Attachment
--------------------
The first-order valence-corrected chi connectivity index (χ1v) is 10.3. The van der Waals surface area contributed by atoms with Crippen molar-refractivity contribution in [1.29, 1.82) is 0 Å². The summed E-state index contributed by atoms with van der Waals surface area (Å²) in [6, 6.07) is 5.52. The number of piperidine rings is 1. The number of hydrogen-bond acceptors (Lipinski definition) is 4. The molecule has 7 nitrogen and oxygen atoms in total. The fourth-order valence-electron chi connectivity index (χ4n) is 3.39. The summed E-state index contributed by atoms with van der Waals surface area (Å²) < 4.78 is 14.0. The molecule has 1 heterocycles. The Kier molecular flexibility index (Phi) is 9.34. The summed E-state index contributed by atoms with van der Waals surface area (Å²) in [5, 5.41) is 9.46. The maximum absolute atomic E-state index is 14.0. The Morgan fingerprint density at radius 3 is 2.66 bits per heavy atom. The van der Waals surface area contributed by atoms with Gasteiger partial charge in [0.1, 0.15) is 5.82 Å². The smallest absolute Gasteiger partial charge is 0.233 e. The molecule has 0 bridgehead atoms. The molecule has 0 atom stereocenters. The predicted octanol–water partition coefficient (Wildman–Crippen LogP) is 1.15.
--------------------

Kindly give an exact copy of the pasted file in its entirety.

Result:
The first-order valence-corrected chi connectivity index (χ1v) is 10.3. The van der Waals surface area contributed by atoms with Crippen molar-refractivity contribution in [1.29, 1.82) is 0 Å². The summed E-state index contributed by atoms with van der Waals surface area (Å²) in [6, 6.07) is 5.52. The number of piperidine rings is 1. The number of hydrogen-bond acceptors (Lipinski definition) is 4. The molecule has 7 nitrogen and oxygen atoms in total. The fourth-order valence-electron chi connectivity index (χ4n) is 3.39. The summed E-state index contributed by atoms with van der Waals surface area (Å²) < 4.78 is 14.0. The molecule has 1 heterocycles. The Kier molecular flexibility index (Phi) is 9.34. The summed E-state index contributed by atoms with van der Waals surface area (Å²) in [5, 5.41) is 9.46. The maximum absolute atomic E-state index is 14.0. The Morgan fingerprint density at radius 3 is 2.66 bits per heavy atom. The van der Waals surface area contributed by atoms with Gasteiger partial charge in [0.1, 0.15) is 5.82 Å². The smallest absolute Gasteiger partial charge is 0.233 e. The molecule has 0 bridgehead atoms. The molecule has 0 atom stereocenters. The predicted octanol–water partition coefficient (Wildman–Crippen LogP) is 1.15.